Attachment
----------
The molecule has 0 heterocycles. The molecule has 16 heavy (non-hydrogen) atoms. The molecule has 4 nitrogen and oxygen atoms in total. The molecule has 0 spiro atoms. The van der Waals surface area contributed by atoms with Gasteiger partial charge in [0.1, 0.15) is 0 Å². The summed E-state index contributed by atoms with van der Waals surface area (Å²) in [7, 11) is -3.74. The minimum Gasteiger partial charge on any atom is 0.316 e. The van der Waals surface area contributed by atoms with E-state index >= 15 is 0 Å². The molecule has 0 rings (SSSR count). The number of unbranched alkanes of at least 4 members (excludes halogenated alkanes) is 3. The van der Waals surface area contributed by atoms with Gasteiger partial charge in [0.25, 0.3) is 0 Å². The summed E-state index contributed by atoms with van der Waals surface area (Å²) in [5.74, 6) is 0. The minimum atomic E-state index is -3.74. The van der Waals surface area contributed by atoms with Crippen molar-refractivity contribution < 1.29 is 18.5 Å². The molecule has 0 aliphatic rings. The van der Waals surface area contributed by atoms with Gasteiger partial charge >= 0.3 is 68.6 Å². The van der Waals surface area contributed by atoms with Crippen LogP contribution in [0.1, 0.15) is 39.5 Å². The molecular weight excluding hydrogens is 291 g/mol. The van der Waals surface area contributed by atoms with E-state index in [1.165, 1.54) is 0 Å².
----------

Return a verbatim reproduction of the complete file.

The molecule has 0 heterocycles. The molecule has 16 heavy (non-hydrogen) atoms. The molecule has 4 nitrogen and oxygen atoms in total. The molecule has 0 spiro atoms. The van der Waals surface area contributed by atoms with Gasteiger partial charge in [0.1, 0.15) is 0 Å². The summed E-state index contributed by atoms with van der Waals surface area (Å²) in [7, 11) is -3.74. The minimum Gasteiger partial charge on any atom is 0.316 e. The van der Waals surface area contributed by atoms with E-state index >= 15 is 0 Å². The molecule has 0 rings (SSSR count). The number of unbranched alkanes of at least 4 members (excludes halogenated alkanes) is 3. The van der Waals surface area contributed by atoms with Gasteiger partial charge in [0.25, 0.3) is 0 Å². The summed E-state index contributed by atoms with van der Waals surface area (Å²) in [5.74, 6) is 0. The minimum atomic E-state index is -3.74. The van der Waals surface area contributed by atoms with Crippen molar-refractivity contribution < 1.29 is 18.5 Å². The molecule has 0 aliphatic rings. The van der Waals surface area contributed by atoms with Gasteiger partial charge >= 0.3 is 68.6 Å². The van der Waals surface area contributed by atoms with Crippen LogP contribution in [0.1, 0.15) is 39.5 Å². The molecular weight excluding hydrogens is 291 g/mol. The van der Waals surface area contributed by atoms with E-state index in [1.165, 1.54) is 0 Å².